A hero, in the traditional sense of the word, is generally a protagonist in a story whose overwhelming power is the only which can defeat the evil of the day. In a classic example of this comes Beowulf, a novel adaptation of the epic Anglo-Saxon poem by Robert Nye. The main character and namesake of the story is Beowulf, an adventurous young hero. When he hears the tales of the monster Grendel that terrorizes the Danish kingdom, he immediately has the urge to lend his assistance to the situation, knowing that he is the only one who can defeat the evil. Not only is Beowulf a hero, he is an epic hero. An epic hero, by definition, is identified by the following characteristics: 1.
A hero of noble birth, sometimes semi-divine or super human. 2.
Involved in a grand struggle (public or related to society). Struggle concerns eternal human problems. 3.
Exhibits the universal values of loyalty, bravery, generosity, fairness. 4.
Possibly exiled from homeland: does heroic exploits in another land. 5.
Foil is usually a king weakened by a flaw (old age, fear, etc.) which leaves king open to being over-taken by the hero. 6.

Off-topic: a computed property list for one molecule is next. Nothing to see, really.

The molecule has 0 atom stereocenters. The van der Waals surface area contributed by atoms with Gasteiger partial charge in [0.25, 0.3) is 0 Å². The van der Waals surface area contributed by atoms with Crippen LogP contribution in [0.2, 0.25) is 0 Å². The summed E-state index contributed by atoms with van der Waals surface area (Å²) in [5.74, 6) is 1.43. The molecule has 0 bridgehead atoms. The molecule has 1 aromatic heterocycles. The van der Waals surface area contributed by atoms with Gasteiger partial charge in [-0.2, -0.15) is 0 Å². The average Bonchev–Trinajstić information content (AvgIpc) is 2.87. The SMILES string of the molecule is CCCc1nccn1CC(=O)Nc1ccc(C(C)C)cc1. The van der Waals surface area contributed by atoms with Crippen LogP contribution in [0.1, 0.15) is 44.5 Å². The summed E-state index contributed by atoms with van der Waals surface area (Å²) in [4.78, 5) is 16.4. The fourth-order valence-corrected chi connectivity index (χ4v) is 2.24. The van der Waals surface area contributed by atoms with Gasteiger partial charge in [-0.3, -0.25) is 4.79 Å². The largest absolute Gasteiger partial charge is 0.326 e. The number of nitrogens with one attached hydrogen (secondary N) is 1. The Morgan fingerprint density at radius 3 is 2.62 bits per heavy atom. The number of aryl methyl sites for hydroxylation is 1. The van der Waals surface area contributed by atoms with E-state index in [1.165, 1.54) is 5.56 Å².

Hero has a following of his own (group loyal to him), yet he is strictly loyal to his leader. Beowulf's epic heroism is defined by his involvement in the grand struggle between good and evil. Beowulf's battle with Grendel is a classic example of this. Beowulf is the stereotypical embodiment of the "good guy". He rides a white horse, he always finds the silver lining in a situation, and he never seems to lose. Grendel also fits his mold a little too well. He is made up of a vile black substance, he lives in a swamp, and he represents all things that are considered wrong. All characters and situations of this story are almost a little too cartoonish and impossible to be considered anything but a retelling of the classic "good guy versus bad guy" story with a new cast of characters. Beowulf's group of associates also help to define him as an...
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